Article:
Middletown could provide low-income residents with an exemption from a fee collected by the town to help maintain its infrastructure.

Some residents have asked that the town treat its Capital Improvement Fee the same as the Bay Restoration Fund by providing an exemption, Burgess John Miller said Thursday.

The town has already had two or three residents come in to ask if they can qualify for an exemption, Town Administrator Drew Bowen said.

The change would allow the town to exempt certain homes from the Bay Restoration Fund and Capital Improvement Fee if residents can prove a “substantial financial hardship.” The exemptions would need the approval of the Maryland Department of the Environment.

The town's burgess and commissioners discussed the issue at a workshop Thursday evening.

The Bay Restoration Fund is a $60 annual state fee collected from each home served by a wastewater treatment plant to help plants upgrade their ability to remove nutrients from wastewater.

The Capital Improvement Fee is a $200 annual fee — paid quarterly — to every home, which goes into the town's capital improvement budget for work on water lines, groundwater storage improvements and similar projects, Bowen said.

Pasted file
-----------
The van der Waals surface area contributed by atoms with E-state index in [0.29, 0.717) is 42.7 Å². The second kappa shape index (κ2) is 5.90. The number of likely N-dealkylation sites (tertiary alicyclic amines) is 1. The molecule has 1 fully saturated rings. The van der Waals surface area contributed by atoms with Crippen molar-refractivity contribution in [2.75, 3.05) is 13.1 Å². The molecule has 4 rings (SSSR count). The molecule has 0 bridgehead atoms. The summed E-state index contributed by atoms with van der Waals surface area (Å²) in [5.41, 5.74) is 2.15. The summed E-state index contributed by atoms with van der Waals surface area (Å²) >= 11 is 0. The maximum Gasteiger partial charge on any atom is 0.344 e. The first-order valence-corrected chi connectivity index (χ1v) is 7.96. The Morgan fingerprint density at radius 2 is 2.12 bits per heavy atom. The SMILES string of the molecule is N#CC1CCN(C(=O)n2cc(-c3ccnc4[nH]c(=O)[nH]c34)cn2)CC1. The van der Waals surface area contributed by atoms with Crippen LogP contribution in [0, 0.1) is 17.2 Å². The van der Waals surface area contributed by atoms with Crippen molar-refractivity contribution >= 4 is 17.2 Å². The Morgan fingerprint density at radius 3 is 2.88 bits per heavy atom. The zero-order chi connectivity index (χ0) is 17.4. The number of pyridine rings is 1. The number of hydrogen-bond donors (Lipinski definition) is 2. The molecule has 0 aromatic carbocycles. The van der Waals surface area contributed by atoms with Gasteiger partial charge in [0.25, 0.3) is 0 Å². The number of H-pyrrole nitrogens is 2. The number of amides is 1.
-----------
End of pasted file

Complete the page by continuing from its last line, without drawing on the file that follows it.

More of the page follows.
In place since 1997, the fee allows the town to get money for improvements and maintenance without relying on annexing properties and money from developers, Bowen said.

The fee is essentially “an asset management plan. How are you taking care of your infrastructure,” he said.

For the Bay Restoration Fund, the state allows homes to be exempted from the fee if they meet two of the following conditions:

  • Receive an energy assistance subsidy.
  • Receive either supplemental security income or food stamps.
  • Receive veterans or Social Security disability benefits.
  • Have a qualifying household monthly income.

The exemptions would have to be renewed each year, and would be approved by the town's burgess and commissioners.

Follow Ryan Marshall on Twitter: @RMarshallFNP.

Ryan Marshall is the transportation and growth and development reporter for the News-Post. He can be reached at rmarshall@newspost.com.

(3) comments


Instead of creating another process that requires review and approval in order to relieve some individuals of their financial responsibilities, perhaps instead the fee should be a set percentage of the assessed value of the property. Assuming lower income people have lower value properties, they would pay a lower fee than those with higher value properties. This procedure collects the money, property owners meet their financial responsibilities, and the overhead of an (expensive) annual review and approval process would be avoided. A win-win for all.


Looks like the state has limited the criteria that can be used for reducing the Bay Restoration Fund charge and the Town will simply use the same for their charge


A really good idea, but it will not affect many people in Middletown.

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